Ward also said concert audiences have responded positively.
"We have an increasing interest from the surrounding community where word of mouth has let friends and neighbors know that these concerts were on par with anything found at McDaniel College or in Baltimore," Ward said. "The audience attendance has been growing and we have had standing room only for the last several months."
Harsha said it's important to bring professional musical performances to the residents, many of whom aren't able to attend such events at other venues.
"Not many [residents] are able to get to the Baltimore Symphony [Orchestra] anymore," Harsha said. "But this is such an accessible opportunity to hear extraordinary musicians in a welcoming atmosphere and with the intimacy of being able to speak to the performers afterward and get excited about their music. It is amazing to share this with people who might not be able to have access to quality music at this stage of their lives, and to see their reactions."
Brightview Westminster Ridge is at 505 High Acre Drive in Westminster.
For more information about the Third Thursday Concert Series or to reserve a seat, call Ruth Wyse at 410-871-2225.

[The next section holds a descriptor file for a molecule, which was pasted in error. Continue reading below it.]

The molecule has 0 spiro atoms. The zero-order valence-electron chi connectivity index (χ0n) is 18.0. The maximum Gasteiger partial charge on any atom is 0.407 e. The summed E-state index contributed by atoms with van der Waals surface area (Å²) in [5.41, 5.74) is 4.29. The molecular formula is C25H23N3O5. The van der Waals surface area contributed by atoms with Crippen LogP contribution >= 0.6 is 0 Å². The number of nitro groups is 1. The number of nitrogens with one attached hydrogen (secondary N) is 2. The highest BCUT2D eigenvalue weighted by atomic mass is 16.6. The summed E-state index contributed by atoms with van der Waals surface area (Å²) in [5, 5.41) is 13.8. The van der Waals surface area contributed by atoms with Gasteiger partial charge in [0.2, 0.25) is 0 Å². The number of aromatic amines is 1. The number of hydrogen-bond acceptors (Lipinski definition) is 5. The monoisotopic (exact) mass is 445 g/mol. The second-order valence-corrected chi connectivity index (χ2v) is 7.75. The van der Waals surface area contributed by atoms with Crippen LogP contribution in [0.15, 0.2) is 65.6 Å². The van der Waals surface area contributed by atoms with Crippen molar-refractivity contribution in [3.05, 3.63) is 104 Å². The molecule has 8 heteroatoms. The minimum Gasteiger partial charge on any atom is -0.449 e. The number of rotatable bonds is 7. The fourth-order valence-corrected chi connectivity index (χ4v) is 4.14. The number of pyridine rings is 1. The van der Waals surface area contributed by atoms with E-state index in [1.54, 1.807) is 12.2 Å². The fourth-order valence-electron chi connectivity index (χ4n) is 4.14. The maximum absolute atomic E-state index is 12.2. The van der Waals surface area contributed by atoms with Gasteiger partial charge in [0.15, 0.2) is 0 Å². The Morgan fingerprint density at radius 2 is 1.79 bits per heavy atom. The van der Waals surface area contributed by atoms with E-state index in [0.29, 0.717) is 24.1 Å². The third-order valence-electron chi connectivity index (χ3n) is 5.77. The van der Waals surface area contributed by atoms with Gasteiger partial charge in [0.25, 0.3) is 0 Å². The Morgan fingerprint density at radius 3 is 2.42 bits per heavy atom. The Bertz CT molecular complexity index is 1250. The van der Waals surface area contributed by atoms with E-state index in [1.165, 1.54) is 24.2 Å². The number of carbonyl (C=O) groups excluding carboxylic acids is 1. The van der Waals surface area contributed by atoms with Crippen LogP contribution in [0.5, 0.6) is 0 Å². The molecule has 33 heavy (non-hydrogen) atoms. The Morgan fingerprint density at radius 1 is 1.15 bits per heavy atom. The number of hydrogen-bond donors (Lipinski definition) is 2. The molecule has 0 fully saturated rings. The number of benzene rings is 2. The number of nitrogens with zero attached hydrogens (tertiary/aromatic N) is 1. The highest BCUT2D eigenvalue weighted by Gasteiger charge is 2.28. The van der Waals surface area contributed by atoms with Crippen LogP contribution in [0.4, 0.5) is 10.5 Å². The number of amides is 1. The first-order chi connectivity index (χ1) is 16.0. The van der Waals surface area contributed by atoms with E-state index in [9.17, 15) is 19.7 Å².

Lady Lions seek players
The Finksburg Lady Lions, a fast-pitch softball group, is looking for girls ages 6 to 18 to play softball this spring.
According to Mat Tiahrt, commissioner for the Finksburg Lady Lions, the organization is affiliated with Finksburg Baseball and is part of Central Carroll Recreation Council. It is made up of teams of girls ages 6 to 18.
Teams with the Finksburg Lady Lions organization are sponsored by many local businesses. Tiahrt said they play recreation and travel fast-pitch softball. They practice and play games at Sandymount Park and Roaring Run Park, both in Finksburg, as well as on the road.
Tiahrt said the Finksburg Lady Lions is currently seeking girls for 2016 league play to compete in the Mason Dixon League and the Central Maryland League. They are also seeking a qualified coach to work with ages 10 and younger.
Community blood drive
Westminster United Methodist Church will hold a community blood drive inside the church's Jubilee Hall from 8 a.m. to 1:30 p.m. Saturday, Jan. 30.
Donors are asked to make an appointment. Walk-in donors will be accepted but there may be a wait.
"All donors will get a voucher for a free pound of Duncan Donuts coffee," said Michelle Olson, who coordinates the blood drive for the church.
If a donor needs someone to watch their children while they donate, they can call and arrangements will be made.
The church is at 165 E. Main St. in Westminster.
To make an appointment or for more information, call 410-857-9739.
Latest Carroll County News
Lois Szymanski covers Finksburg, Gamber, Pleasant Valley, Reese, Sandymount, Silver Run, Smallwood, Union Mills and Westminster. To contact her call 443-293-7800 or email email@example.com.